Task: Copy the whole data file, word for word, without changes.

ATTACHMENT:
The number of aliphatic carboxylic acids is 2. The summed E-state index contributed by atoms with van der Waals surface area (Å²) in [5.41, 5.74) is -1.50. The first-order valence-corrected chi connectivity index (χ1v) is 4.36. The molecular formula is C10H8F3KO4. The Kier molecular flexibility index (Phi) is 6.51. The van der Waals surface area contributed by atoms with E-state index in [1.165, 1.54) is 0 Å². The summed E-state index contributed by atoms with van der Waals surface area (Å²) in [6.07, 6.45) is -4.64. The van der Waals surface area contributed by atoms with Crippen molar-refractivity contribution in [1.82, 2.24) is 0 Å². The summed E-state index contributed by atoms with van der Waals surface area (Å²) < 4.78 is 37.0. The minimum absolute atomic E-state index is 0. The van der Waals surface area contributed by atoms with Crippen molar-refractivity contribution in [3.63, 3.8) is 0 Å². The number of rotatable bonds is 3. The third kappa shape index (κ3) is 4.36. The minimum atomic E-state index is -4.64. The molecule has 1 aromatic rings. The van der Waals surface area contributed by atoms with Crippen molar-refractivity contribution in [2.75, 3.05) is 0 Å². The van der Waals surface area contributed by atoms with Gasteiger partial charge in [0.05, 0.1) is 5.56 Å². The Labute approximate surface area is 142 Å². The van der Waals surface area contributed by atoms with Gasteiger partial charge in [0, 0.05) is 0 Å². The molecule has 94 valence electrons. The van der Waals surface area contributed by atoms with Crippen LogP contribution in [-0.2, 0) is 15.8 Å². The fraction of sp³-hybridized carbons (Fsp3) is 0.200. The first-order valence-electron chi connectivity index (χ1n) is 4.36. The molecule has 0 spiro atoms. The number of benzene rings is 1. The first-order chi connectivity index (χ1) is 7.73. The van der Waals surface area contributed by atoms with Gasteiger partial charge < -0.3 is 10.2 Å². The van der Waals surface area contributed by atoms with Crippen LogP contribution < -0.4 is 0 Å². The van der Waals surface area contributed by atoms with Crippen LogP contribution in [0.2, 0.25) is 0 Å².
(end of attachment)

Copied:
The number of aliphatic carboxylic acids is 2. The summed E-state index contributed by atoms with van der Waals surface area (Å²) in [5.41, 5.74) is -1.50. The first-order valence-corrected chi connectivity index (χ1v) is 4.36. The molecular formula is C10H8F3KO4. The Kier molecular flexibility index (Phi) is 6.51. The van der Waals surface area contributed by atoms with E-state index in [1.165, 1.54) is 0 Å². The summed E-state index contributed by atoms with van der Waals surface area (Å²) in [6.07, 6.45) is -4.64. The van der Waals surface area contributed by atoms with Crippen molar-refractivity contribution in [1.82, 2.24) is 0 Å². The summed E-state index contributed by atoms with van der Waals surface area (Å²) < 4.78 is 37.0. The minimum absolute atomic E-state index is 0. The van der Waals surface area contributed by atoms with Crippen molar-refractivity contribution in [3.63, 3.8) is 0 Å². The number of rotatable bonds is 3. The third kappa shape index (κ3) is 4.36. The minimum atomic E-state index is -4.64. The molecule has 1 aromatic rings. The van der Waals surface area contributed by atoms with Crippen molar-refractivity contribution in [2.75, 3.05) is 0 Å². The van der Waals surface area contributed by atoms with Gasteiger partial charge in [0.05, 0.1) is 5.56 Å². The Labute approximate surface area is 142 Å². The van der Waals surface area contributed by atoms with Gasteiger partial charge in [0, 0.05) is 0 Å². The molecule has 94 valence electrons. The van der Waals surface area contributed by atoms with Crippen LogP contribution in [-0.2, 0) is 15.8 Å². The fraction of sp³-hybridized carbons (Fsp3) is 0.200. The first-order valence-electron chi connectivity index (χ1n) is 4.36. The molecule has 0 spiro atoms. The number of benzene rings is 1. The first-order chi connectivity index (χ1) is 7.73. The van der Waals surface area contributed by atoms with Gasteiger partial charge < -0.3 is 10.2 Å². The van der Waals surface area contributed by atoms with Crippen LogP contribution < -0.4 is 0 Å². The van der Waals surface area contributed by atoms with Crippen LogP contribution in [0.2, 0.25) is 0 Å².